Daniel nodded. "There are many Goa'uld who would love to see him die a painful death. Teal'c has given inspiration to many Jaffa who want to rebel against their Goa'uld masters."
Marica lifted a basket from a wall hook. "Augustin should be returning soon from his hunt." She smiled. "There will be a market later today. Perhaps we will find out something about your friends."
"We've lost visual contact sir," Sergeant Walter Harriman explained to General Hammond. "Perhaps a malfunction with the MALP?"
Hammond turned to a technician nearby, "Find out why. Audio?" Hammond leaned down to look at Walter's monitor.
"Still no response from SG1, sir."
Hammond straightened up and looked down into the gateroom. "Is SG13 ready?"
"Send them through," Hammond ordered.
He impatiently waited during the long seconds it took for SG13 to be transported through the wormhole. He didn't like sending them through without a visual, but the data didn't indicate that there were immediate threats around the gate. Something else must have happened to SG1 away from the gate and he wanted SG13 to find out exactly what that something was.
"Sir, audio coming through," Walter announced.
"Speakers," Hammond directed. He heard the static of long distance communications and watched as Walter worked his keyboard trying to enhance the signal. Static, nothing but static. He was about to ask if there was anything else Walter could do when a voice came through.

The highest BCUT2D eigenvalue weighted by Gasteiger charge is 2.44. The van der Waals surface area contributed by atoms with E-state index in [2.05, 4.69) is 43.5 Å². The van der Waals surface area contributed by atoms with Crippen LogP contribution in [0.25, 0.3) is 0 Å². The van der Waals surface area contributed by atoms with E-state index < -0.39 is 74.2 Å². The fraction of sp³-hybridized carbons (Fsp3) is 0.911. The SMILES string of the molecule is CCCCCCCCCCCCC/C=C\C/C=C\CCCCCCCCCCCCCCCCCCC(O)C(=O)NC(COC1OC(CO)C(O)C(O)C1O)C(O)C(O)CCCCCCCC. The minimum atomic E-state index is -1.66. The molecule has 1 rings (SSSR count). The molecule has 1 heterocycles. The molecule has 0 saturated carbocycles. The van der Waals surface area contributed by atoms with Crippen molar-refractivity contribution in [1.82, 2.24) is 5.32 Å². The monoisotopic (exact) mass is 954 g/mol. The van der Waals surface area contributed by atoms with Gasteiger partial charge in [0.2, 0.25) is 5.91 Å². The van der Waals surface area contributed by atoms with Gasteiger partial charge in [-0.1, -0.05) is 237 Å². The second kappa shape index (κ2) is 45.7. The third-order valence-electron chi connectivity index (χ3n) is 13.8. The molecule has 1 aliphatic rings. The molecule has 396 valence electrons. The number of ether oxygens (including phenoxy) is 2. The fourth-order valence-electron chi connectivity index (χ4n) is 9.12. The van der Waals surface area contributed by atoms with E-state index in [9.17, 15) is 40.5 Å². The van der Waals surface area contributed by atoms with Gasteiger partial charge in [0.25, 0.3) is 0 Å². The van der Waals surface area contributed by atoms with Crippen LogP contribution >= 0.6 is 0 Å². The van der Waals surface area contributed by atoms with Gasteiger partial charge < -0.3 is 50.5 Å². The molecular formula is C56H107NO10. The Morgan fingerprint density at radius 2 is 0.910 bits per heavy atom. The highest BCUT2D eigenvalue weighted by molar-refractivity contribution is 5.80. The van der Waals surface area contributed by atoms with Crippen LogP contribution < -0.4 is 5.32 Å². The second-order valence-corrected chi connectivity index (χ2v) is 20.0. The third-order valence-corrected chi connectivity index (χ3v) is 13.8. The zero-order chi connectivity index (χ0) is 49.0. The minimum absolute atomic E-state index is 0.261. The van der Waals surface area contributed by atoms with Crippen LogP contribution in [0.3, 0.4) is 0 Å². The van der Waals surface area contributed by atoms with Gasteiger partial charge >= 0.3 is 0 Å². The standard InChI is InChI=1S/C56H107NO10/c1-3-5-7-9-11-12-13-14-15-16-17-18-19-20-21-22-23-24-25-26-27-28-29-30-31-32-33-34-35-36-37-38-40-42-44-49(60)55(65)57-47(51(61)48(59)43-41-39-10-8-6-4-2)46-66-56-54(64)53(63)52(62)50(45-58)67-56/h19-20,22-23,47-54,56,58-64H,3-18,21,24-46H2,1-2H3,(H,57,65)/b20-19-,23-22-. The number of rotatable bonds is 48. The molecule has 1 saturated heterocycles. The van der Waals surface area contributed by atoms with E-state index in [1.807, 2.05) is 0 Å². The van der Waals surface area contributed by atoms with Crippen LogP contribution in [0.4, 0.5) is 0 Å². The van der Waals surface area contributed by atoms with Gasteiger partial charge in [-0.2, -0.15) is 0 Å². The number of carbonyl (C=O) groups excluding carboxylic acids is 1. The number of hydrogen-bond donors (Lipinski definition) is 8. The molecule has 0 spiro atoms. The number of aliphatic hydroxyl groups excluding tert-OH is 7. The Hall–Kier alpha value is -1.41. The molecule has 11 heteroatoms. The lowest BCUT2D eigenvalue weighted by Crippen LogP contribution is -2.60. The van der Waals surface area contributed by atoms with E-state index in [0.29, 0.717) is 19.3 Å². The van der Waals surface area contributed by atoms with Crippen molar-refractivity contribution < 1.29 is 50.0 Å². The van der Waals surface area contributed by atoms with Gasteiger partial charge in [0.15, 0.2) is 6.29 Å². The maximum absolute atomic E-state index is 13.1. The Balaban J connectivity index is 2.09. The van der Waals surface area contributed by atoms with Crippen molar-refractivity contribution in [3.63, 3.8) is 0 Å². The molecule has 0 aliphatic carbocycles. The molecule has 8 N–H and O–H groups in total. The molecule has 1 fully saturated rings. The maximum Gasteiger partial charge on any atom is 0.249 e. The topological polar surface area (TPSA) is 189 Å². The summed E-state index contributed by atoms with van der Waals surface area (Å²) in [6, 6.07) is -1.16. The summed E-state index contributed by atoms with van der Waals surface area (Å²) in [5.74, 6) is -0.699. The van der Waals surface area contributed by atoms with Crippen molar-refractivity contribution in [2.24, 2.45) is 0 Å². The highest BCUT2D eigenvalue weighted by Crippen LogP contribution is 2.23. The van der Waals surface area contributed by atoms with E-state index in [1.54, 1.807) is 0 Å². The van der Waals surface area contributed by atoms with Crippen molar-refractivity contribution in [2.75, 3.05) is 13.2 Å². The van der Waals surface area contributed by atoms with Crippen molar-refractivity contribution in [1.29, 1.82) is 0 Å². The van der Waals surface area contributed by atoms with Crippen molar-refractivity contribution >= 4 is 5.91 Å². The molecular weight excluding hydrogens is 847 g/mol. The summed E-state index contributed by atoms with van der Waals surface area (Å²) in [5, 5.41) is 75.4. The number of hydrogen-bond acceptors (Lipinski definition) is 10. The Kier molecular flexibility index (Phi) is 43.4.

"…ambush General!" Hammond recognized Captain Shaw's voice. "Colonel Martinez and Captain Johnson are down sir!"
Hammond could hear the rapid fire of guns and the distinctive sound of a staff weapon. That meant Jaffa were present and that the planet was likely Goa'uld occupied. He didn't like the sound of this.
"Attempting to make it to the DH…"
Hammond closed his eyes as Captain Shaw's voice cut off and the wormhole in gateroom disappeared. His shoulders sagged. What was he going to do now? One team was now gone in what had turned out to be a suicide mission and his first contact team was still unaccounted for. He considered sending small batch of explosives through the gate, large enough to rid the area of the surrounding Jaffa.
But to do it properly would mean sending another team back through. Could he risk losing another team so fast? And what of the potential risk to local civilians? He looked at Walter who was watching him expectantly. "Please monitor the situation," he said. "Dial back and continue to try to make contact. I'll be in my office."
Walter nodded and began to punch in P4C-182's coordinates.
After the Jaffa released her at the cell door, Sam stumbled forward, sinking to the floor as her legs gave out. She barely registered Jack's hands supporting her as he caught her before she reached the ground. As he gently eased her body up onto the hard rock slab, she groaned. Her body burned like it was on fire and she shut her eyes as white noise continued to vibrate in her mind. Reaching out, she pulled her knees up to her chest and leaned her head back against the wall. With her eyes partially closed, she let her gaze wander around the stone ceiling, trying to put her jumbled thoughts back in some sort of order. It was hard to do as bursts of white hot light continued to flash in front of her open eyes.
"Carter, what happened?" Jack asked.